Horse News

Opinion: Coyotes and Wild Horses

Lots in Common

Coyote in Fish Lake Valley Nevada (by Dyer) – photo: Don Molde

What do coyotes and wild horses have in common in Nevada?

Both make the news more than any other animal or wildlife species in the state.  Both suffer from the lack of a successful coexistence strategy with us, and are themselves blamed for that failure. Detractors claim they are non-native invasive species.

Wayne Pacelle, President of Animal Wellness Action, and long-time wildlife and domestic animal advocate has written persuasively about shortcomings of wild horse management by the Bureau of Land Management (BLM). In his view, one of the biggest mistakes made by the BLM is to manage wild horses as though they are cattle…by using roundups

Different from domestic livestock, wild horses have a well-known genetically determined social structure, i.e., a stable band with a lead stallion, lead mare, non-breeding subadult females, and other social mechanisms allowing wild horses to self-manage within their environment including limiting population growth.

Under preferred conditions, only the lead mare becomes pregnant.  Subadult females help raise the foals and maintain band structure. Individual bands tend to repel each other, maintaining distance and motion through their environment.

BLM’s documented Helicopter Stampede tormenting native wild horses ~ photo by Terry Fitch

A partial roundup…. a large incomplete random (non-selective) gathering of horses (often by helicopter) … mindlessly destroys existing band structures and removes other stabilizing influences that the band structure provides.

The predictable result is that fertility rates increase for at least two reasons:  subadult females are available to breed; forage conditions for remaining horses improve (so-called compensatory adjustment) enhancing herd fertility.

The Nevada Department of Wildlife (NDOW) currently has no interest, plan, or strategy for dealing with coyotes. The animal is unclassified (without protection) by law, meaning it can be killed anytime by any means in a random unplanned fashion, resembling….in a strange way…. the random, non-selective wild horse roundups by BLM contractors.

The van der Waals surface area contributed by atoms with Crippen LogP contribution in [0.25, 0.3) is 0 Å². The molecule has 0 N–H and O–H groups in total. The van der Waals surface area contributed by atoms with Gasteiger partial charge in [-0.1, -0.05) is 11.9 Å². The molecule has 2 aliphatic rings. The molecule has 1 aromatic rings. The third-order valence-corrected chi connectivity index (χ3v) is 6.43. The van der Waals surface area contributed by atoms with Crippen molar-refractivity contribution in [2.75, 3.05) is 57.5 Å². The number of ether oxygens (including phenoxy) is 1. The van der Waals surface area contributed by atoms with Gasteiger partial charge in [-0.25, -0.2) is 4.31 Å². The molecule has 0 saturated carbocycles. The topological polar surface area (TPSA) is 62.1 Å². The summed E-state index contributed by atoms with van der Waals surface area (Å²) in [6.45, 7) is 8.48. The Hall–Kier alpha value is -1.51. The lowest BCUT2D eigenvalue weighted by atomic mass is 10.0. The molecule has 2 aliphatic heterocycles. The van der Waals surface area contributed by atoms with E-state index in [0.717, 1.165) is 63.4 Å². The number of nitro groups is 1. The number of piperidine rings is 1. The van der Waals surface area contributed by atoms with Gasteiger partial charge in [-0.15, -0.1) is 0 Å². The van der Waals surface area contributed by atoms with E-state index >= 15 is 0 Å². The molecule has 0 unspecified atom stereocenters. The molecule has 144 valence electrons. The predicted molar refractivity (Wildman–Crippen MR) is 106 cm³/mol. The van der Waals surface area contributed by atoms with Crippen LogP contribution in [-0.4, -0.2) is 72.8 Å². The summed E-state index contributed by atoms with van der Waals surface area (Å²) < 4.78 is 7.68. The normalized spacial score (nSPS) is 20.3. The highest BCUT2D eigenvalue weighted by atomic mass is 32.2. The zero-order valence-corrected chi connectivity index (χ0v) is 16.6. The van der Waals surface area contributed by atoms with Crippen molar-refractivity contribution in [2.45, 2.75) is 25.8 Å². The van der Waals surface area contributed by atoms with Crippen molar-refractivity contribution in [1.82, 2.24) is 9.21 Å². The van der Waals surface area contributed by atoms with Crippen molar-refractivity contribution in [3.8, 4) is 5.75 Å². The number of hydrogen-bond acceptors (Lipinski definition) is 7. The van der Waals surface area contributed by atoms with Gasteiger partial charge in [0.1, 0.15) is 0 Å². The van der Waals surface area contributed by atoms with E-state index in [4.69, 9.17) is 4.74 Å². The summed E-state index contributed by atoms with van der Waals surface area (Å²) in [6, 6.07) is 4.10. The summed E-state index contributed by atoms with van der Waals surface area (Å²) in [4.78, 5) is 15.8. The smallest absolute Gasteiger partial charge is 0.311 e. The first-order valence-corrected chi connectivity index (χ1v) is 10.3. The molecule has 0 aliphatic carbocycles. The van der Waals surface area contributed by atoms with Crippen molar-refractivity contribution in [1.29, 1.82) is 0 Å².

Coyotes have a genetic preference for a pack structure. The alpha male and alpha female mate for life. (They are monogamous.) Only the alpha female breeds.  Subadult females within the pack help raise pups and serve other duties to keep the pack together.  Juveniles leave the pack at a certain point to seek new home ranges and establish their own packs.

When coyotes are randomly and/or intensively killed by trappers, ill-spirited individuals, or management agencies (e.g., USDA/APHIS/Wildlife Services), the pack structure is destroyed. The built-in social constraints limiting sub-adult female fertility are removed and coyote population dynamics change dramatically…(CONTINUED)

4 replies »

  1. In other words, the “agencies” are continuing to use the same strategies (half-baked ideas off the top of heads) to keep slaughtering native wild animals exactly the same as was done hundreds of years ago – no knowledge whatsoever, no science at all – just fear & hatred towards any creature that happens to get in their way OR prevents them from doing what they want. Nothing changes. The exact same attitudes & beliefs prevail just like they did when Europeans came here – it started with native people & continued right to today while we the “dominant species” (!) destroy the very earth we live on. But hey thats ok – we can move to mars or the moon & start over, right? Look around us – isnt that the same as denying there is a virus or that it behooves all of us to get the vaccine?